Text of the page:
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Could someone please explain to me how to break up an episode into acts. I usually go based on commercial breaks, but I've seen several ways. Is there a standard? Thanks for any help. --Nmajmani 01:52, 12 October 2007 (UTC)
- That is the standard. Each act is separated by the commercial breaks. :) -- Sulfur 01:55, 12 October 2007 (UTC)
OK. That's good to know for future summary writings. Thanks again Sulfur. --Nmajmani 11:40, 12 October 2007 (UTC)
- Just curious, Nmajmani: What were the other "several ways" that you say you have seen? 184.108.40.206 18:17, 12 October 2007 (UTC)
In VOY: "Caretaker", the acts seem to be divided based on events in the plotline, not on commercial breaks. Also, some time travel episodes are based on the time periods, not the commercial breaks. Those were the two main ways which confused me. --Nmajmani 18:25, 12 October 2007 (UTC)
- In the two cases that I've done it (for DS9: "Rapture" and DS9: "The Begotten") I based it on the actual Acts in the script taken from the DS9 Companion CD. My experience of Star Trek episodes here in the UK has been through BBC 2 and latterly through DVDs, neither of which have commercial breaks, so I would never know where the commercial breaks fall in any given episode... and on a related point, are commercial breaks put in the same places in each country? In the US it's customary to cut to commercials following the title sequence, but the commercial channels here in the UK don't do that... it's a bit American-centric to divide up episode summaries on Memory Alpha just based on the way commercials were aired in the US! -- Taduolus 11:15, 30 October 2007 (UTC)
- Well, as nice as that is to say, the shows were written for US television in the classic "hour long drama" style. There's a very precise form for that, and yes, it includes an ad break immediately after the opening titles. On the DVDs, you can usually see where the ad breaks fell because there is a brief moment where it ends on a "tease" and goes to black. So, yes, while it may be "American-centric", well, that's because that's how the show was written. Sorry to disappoint. -- Sulfur 11:31, 30 October 2007 (UTC)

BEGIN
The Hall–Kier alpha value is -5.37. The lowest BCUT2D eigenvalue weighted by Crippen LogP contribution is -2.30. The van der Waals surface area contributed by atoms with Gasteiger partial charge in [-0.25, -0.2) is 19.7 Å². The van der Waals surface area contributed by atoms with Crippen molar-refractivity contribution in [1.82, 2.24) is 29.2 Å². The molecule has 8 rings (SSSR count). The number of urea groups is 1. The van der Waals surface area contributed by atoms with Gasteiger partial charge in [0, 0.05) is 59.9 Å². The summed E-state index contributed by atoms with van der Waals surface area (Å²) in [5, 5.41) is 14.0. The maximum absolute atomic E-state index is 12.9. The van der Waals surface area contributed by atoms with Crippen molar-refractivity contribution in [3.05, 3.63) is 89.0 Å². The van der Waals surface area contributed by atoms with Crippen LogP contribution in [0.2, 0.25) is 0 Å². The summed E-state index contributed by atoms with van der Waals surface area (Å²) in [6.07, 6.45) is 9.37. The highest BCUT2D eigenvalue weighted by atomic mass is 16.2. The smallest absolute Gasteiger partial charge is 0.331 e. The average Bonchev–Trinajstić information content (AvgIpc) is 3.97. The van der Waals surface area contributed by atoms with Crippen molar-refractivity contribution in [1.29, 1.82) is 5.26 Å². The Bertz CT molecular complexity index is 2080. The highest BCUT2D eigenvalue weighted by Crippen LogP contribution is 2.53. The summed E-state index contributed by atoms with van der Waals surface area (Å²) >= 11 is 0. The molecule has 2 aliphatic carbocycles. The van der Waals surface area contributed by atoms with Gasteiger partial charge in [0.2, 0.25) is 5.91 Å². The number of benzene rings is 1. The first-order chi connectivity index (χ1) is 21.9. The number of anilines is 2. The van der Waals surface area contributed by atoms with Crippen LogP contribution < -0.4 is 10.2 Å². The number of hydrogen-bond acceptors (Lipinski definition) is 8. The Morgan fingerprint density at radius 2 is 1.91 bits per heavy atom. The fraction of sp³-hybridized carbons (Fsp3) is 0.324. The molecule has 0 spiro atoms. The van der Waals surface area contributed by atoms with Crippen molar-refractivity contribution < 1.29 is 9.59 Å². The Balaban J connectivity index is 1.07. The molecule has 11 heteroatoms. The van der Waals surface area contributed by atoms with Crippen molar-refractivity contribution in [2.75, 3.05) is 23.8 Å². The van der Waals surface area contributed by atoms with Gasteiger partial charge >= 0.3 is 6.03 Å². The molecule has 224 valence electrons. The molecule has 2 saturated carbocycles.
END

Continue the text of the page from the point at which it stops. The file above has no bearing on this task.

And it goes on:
- My apologies, Sulfur, I certainly didn't mean to snipe :) My point was really that the scripts are a reliable way of finding out exactly where the Acts were divided up, without having to scan for commercial breaks (and without those of us not in the US having to adjust our thinking to US conventions of where the commercial breaks would be, rather than where our own national broadcasters chose to put them - which could be confusing!). I'm aware, though, that not everybody has access to the scripts. I have all the DS9 scripts on the DS9 Companion CD, but am not even sure if similar script libraries are available for the other shows? I'm not such a devoted fan of the others, so have never looked into it! Anyway, I hope you weren't offended by my "American-centric" remark, it wasn't meant to be nasty in any way at all :) -- Taduolus 12:18, 30 October 2007 (UTC)
- Heck, not offended at all. I'm not an American either. It was more the explanation... or an attempt at one. :)
- I believe that the TNG scripts are also available on CD (but may be wrong). For the rest, it's all about finding the transcripts online. -- Sulfur 12:25, 30 October 2007 (UTC)
The only reason I asked in the first place was because I was doing some summaries for a couple time travel episodes. When I did the summary for "Ship in a Bottle", I did it off of the DVDs, because I never trust what short cuts are made during broadcasts. In the DVD's, as Sulfur said, there is usually a fade to black, followed by the next scene. The only time I've seen it different is when watching "Broken Bow", which is why I have another question. In several ENT episodes, there is no gradual fade, but a rather sudden drop to black. Is that a commercial break? Just want to know as I am working on a couple summaries for those episodes. --Nmajmani 12:28, 30 October 2007 (UTC)
- It's great that you're filling in episode summaries, really. Howbout: If you don't ~know~ where the acts break, don't organize your summary in acts. Just don't worry about it, and proceed with the rest of your contribution.